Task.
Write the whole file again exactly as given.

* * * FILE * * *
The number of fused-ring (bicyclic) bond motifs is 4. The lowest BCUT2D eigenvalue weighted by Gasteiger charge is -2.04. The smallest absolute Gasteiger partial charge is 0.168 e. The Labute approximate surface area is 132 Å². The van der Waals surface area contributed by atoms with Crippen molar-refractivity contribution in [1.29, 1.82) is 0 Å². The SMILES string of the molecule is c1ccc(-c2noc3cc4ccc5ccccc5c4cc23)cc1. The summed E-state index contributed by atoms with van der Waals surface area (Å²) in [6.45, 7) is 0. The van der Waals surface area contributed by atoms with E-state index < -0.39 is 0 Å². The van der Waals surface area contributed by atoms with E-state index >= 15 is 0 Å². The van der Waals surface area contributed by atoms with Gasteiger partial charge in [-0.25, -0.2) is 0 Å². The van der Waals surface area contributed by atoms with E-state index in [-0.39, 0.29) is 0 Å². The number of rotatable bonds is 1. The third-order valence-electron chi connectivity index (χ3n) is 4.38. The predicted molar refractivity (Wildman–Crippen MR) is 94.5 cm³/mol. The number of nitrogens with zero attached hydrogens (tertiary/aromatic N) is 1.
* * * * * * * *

The number of fused-ring (bicyclic) bond motifs is 4. The lowest BCUT2D eigenvalue weighted by Gasteiger charge is -2.04. The smallest absolute Gasteiger partial charge is 0.168 e. The Labute approximate surface area is 132 Å². The van der Waals surface area contributed by atoms with Crippen molar-refractivity contribution in [1.29, 1.82) is 0 Å². The SMILES string of the molecule is c1ccc(-c2noc3cc4ccc5ccccc5c4cc23)cc1. The summed E-state index contributed by atoms with van der Waals surface area (Å²) in [6.45, 7) is 0. The van der Waals surface area contributed by atoms with E-state index < -0.39 is 0 Å². The van der Waals surface area contributed by atoms with E-state index >= 15 is 0 Å². The van der Waals surface area contributed by atoms with Gasteiger partial charge in [-0.25, -0.2) is 0 Å². The van der Waals surface area contributed by atoms with E-state index in [-0.39, 0.29) is 0 Å². The number of rotatable bonds is 1. The third-order valence-electron chi connectivity index (χ3n) is 4.38. The predicted molar refractivity (Wildman–Crippen MR) is 94.5 cm³/mol. The number of nitrogens with zero attached hydrogens (tertiary/aromatic N) is 1.